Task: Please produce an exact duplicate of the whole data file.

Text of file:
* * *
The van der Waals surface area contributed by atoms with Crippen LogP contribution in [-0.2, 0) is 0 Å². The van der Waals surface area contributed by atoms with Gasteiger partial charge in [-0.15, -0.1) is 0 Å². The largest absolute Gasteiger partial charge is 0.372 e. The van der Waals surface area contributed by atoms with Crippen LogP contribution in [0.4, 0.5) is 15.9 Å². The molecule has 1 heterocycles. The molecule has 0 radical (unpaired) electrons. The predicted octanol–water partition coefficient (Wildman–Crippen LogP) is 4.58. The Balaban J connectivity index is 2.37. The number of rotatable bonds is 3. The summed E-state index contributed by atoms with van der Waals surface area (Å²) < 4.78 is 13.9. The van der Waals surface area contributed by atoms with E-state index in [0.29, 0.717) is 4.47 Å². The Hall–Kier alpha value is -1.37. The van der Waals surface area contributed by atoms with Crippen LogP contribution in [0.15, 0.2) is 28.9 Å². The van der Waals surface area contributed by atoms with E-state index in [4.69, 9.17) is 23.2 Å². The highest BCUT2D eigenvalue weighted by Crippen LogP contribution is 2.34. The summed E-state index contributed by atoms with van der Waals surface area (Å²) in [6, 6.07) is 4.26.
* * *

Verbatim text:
The van der Waals surface area contributed by atoms with Crippen LogP contribution in [-0.2, 0) is 0 Å². The van der Waals surface area contributed by atoms with Gasteiger partial charge in [-0.15, -0.1) is 0 Å². The largest absolute Gasteiger partial charge is 0.372 e. The van der Waals surface area contributed by atoms with Crippen LogP contribution in [0.4, 0.5) is 15.9 Å². The molecule has 1 heterocycles. The molecule has 0 radical (unpaired) electrons. The predicted octanol–water partition coefficient (Wildman–Crippen LogP) is 4.58. The Balaban J connectivity index is 2.37. The number of rotatable bonds is 3. The summed E-state index contributed by atoms with van der Waals surface area (Å²) < 4.78 is 13.9. The van der Waals surface area contributed by atoms with E-state index in [0.29, 0.717) is 4.47 Å². The Hall–Kier alpha value is -1.37. The van der Waals surface area contributed by atoms with Crippen LogP contribution in [0.15, 0.2) is 28.9 Å². The van der Waals surface area contributed by atoms with E-state index in [4.69, 9.17) is 23.2 Å². The highest BCUT2D eigenvalue weighted by Crippen LogP contribution is 2.34. The summed E-state index contributed by atoms with van der Waals surface area (Å²) in [6, 6.07) is 4.26.